My undergraduate alma mater is Erskine College in Due West, South Carolina. It's a small place, but I learned some big ideas there. One of the biggest ideas seeped in by osmosis as I studied science in that Christian environment. We could start the morning in physics, calculating the relative gravitational pull of the Earth versus the Sun on the Moon, and then troop off to chapel, where we might hear a talk from the Bible describing the ascension of Jesus to be with his Father in heaven, and never think that Jesus must be waiting patiently on the dark side of the Moon until his return on judgement day. From this I picked up that the Bible is good, and science is good, but they speak different languages, and their benefits apply largely to different aspects of our humanity.
My physics professor was Dr. Junkin and he taught me a much more specific point. Human beings are made to do science. It's right there in Genesis 1:26
Then God said, ‘Let us make man in our image, in our likeness, and let them rule over the fish of the sea and the birds of the air, over the livestock, over all the earth, and over all the creatures that move along the ground.’
God made human beings with a purpose, to rule over creation under him. One of the ways we fulfil that purpose is to physically harness the operating principles of the universe for the common good; hence, science is a tool for fulfilling our purpose. It's not the only tool in the toolkit, but it is one of the tools.
An implication of this is that Christians ought to be open to, welcoming of, and even involved in new scientific discoveries about our universe.
Of course, while this sounds encouraging in broad principle, we are all aware of understandings of the Bible that conflict with the conclusions of modern, empirical research. I'm thinking particularly of those moments when science and the Bible are thought to be giving competing explanations of the same event or concept.
For example, one way of reading the Bible leads to the conclusion that the Earth is 6000 years old while your local science department will tell you it is more like 4.5 billion years old. Were human beings created in an instant from dust, or over billions of years through a gradual, meandering evolutionary process? Was there a moment in our historical timeline at the curse of God on the sin of Adam and Eve when the physical nature of our universe changed? Were there no volcanoes or earthquakes or floods or bushfires before the curse, or has the universe operated on the same physical principles since its creation, as the conclusions of mainstream geology and astronomy suggest?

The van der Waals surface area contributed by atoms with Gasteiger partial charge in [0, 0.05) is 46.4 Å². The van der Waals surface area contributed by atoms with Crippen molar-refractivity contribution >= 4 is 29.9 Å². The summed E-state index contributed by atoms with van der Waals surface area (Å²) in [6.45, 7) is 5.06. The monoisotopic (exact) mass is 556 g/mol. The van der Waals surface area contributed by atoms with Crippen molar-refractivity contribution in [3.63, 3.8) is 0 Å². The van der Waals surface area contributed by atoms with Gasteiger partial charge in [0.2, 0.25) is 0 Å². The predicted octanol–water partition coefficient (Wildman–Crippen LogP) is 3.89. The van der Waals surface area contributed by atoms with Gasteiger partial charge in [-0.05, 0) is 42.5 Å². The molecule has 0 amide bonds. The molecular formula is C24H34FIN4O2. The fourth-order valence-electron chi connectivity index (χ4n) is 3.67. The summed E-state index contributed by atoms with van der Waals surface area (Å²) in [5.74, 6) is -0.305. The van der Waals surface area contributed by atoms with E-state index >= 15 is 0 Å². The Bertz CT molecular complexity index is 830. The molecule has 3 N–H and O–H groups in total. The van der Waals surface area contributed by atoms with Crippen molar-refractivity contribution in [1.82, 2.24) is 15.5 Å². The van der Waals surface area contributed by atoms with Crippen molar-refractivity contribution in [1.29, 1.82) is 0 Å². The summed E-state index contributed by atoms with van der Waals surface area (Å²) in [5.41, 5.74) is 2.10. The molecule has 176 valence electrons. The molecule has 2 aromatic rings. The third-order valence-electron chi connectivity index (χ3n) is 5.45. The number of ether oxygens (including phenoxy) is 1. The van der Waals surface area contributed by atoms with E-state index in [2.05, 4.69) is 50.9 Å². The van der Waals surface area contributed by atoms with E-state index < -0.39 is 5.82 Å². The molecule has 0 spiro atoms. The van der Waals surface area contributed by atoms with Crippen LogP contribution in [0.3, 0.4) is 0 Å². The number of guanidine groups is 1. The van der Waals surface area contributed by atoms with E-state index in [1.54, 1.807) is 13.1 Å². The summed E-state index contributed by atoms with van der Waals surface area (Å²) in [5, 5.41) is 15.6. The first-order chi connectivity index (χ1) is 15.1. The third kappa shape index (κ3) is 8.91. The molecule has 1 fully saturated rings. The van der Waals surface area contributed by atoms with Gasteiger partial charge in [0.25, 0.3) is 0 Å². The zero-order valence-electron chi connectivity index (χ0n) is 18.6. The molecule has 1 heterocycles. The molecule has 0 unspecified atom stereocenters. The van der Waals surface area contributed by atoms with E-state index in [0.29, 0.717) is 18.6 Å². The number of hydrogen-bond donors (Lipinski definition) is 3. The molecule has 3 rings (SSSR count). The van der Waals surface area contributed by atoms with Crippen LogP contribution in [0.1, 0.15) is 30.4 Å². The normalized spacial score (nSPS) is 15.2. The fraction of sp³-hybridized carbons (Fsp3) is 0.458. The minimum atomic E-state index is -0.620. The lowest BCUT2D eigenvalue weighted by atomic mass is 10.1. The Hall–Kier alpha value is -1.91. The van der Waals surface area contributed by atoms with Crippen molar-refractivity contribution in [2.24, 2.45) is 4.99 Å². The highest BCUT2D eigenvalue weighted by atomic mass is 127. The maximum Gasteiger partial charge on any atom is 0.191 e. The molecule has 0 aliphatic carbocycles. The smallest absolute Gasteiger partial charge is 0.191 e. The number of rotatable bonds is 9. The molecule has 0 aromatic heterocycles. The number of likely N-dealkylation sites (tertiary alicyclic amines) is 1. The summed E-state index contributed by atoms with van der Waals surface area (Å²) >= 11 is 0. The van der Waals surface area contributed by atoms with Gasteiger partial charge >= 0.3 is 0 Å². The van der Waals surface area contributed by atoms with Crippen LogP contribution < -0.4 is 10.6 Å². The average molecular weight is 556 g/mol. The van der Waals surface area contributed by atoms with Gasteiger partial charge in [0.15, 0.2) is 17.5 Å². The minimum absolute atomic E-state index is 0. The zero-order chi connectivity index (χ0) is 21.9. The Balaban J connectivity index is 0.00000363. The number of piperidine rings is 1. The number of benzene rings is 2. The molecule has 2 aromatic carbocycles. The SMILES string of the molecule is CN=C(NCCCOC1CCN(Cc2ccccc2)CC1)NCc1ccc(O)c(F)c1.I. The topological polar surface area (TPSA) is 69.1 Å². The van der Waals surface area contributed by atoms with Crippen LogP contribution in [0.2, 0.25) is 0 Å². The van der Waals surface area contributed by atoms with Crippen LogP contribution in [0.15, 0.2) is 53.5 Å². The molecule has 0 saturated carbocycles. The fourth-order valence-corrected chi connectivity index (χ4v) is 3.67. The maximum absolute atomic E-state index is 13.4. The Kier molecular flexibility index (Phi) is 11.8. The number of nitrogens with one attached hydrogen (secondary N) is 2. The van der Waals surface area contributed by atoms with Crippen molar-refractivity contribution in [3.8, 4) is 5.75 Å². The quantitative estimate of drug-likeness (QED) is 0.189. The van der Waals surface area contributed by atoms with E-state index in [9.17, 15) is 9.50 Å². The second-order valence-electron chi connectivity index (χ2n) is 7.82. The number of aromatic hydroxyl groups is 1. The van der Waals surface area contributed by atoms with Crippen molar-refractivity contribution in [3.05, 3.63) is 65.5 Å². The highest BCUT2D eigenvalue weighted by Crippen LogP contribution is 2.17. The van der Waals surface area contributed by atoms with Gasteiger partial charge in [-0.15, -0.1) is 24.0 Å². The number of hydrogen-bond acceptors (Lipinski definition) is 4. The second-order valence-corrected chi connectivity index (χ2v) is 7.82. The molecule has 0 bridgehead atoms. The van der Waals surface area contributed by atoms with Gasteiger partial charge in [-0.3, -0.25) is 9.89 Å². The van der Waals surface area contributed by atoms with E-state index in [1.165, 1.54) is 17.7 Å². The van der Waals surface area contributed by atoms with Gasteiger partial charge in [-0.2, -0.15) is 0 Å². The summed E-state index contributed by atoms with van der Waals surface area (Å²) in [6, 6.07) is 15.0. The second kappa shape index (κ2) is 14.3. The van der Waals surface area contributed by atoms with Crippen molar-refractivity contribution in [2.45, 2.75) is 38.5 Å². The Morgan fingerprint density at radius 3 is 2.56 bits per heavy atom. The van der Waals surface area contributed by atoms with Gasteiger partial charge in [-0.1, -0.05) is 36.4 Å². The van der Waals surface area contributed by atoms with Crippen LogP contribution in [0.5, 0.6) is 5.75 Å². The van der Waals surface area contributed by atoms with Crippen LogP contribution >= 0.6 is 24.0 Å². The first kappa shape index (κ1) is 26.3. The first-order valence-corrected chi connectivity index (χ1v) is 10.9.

These questions, and many others, stem from common readings of the Bible—often readings that do not rely on a single prooftext but on a strand of teaching woven through the entire Bible—and from conclusions of the scientific enterprise used to construct a framework for answering other questions presented by the world in which we live. There is a genuine impasse on a variety of issues, the exact nature and number of which will depend mostly on your own interpretive approach to the Bible.
One response to such difficulties emerges from an analysis of their anatomy. My argument is that we can have peace in the midst of these presenting conflicts if we first pause to understand the origin and nature of the conflicts themselves.
Here it is. The anatomy of a conflict.
It starts with the picture of the world we get from Genesis 1. There is God and God has created everything. He has created the physical universe, and he has created the Bible.